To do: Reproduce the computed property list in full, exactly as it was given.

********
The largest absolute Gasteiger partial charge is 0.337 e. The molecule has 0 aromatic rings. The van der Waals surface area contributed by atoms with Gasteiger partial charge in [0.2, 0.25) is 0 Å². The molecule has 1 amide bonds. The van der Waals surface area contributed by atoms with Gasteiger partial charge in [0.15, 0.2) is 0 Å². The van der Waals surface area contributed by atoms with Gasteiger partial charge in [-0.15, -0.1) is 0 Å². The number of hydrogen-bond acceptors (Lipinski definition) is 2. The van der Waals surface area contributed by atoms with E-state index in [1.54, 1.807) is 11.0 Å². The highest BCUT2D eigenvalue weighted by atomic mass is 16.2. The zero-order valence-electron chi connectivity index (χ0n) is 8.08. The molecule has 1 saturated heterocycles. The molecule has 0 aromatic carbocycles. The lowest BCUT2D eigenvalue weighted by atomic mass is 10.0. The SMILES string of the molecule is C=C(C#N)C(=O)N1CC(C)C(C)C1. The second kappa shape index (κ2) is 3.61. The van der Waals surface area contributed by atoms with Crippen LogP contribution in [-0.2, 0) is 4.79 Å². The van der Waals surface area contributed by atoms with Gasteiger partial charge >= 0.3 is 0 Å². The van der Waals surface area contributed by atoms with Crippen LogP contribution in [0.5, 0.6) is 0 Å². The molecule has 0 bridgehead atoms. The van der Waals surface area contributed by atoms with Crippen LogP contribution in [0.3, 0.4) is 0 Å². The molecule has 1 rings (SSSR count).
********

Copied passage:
The largest absolute Gasteiger partial charge is 0.337 e. The molecule has 0 aromatic rings. The van der Waals surface area contributed by atoms with Gasteiger partial charge in [0.2, 0.25) is 0 Å². The molecule has 1 amide bonds. The van der Waals surface area contributed by atoms with Gasteiger partial charge in [0.15, 0.2) is 0 Å². The van der Waals surface area contributed by atoms with Gasteiger partial charge in [-0.15, -0.1) is 0 Å². The number of hydrogen-bond acceptors (Lipinski definition) is 2. The van der Waals surface area contributed by atoms with E-state index in [1.54, 1.807) is 11.0 Å². The highest BCUT2D eigenvalue weighted by atomic mass is 16.2. The zero-order valence-electron chi connectivity index (χ0n) is 8.08. The molecule has 1 saturated heterocycles. The molecule has 0 aromatic carbocycles. The lowest BCUT2D eigenvalue weighted by atomic mass is 10.0. The SMILES string of the molecule is C=C(C#N)C(=O)N1CC(C)C(C)C1. The second kappa shape index (κ2) is 3.61. The van der Waals surface area contributed by atoms with Crippen LogP contribution in [-0.2, 0) is 4.79 Å². The van der Waals surface area contributed by atoms with Gasteiger partial charge >= 0.3 is 0 Å². The van der Waals surface area contributed by atoms with Crippen LogP contribution in [0.5, 0.6) is 0 Å². The molecule has 0 bridgehead atoms. The van der Waals surface area contributed by atoms with Crippen LogP contribution in [0.3, 0.4) is 0 Å². The molecule has 1 rings (SSSR count).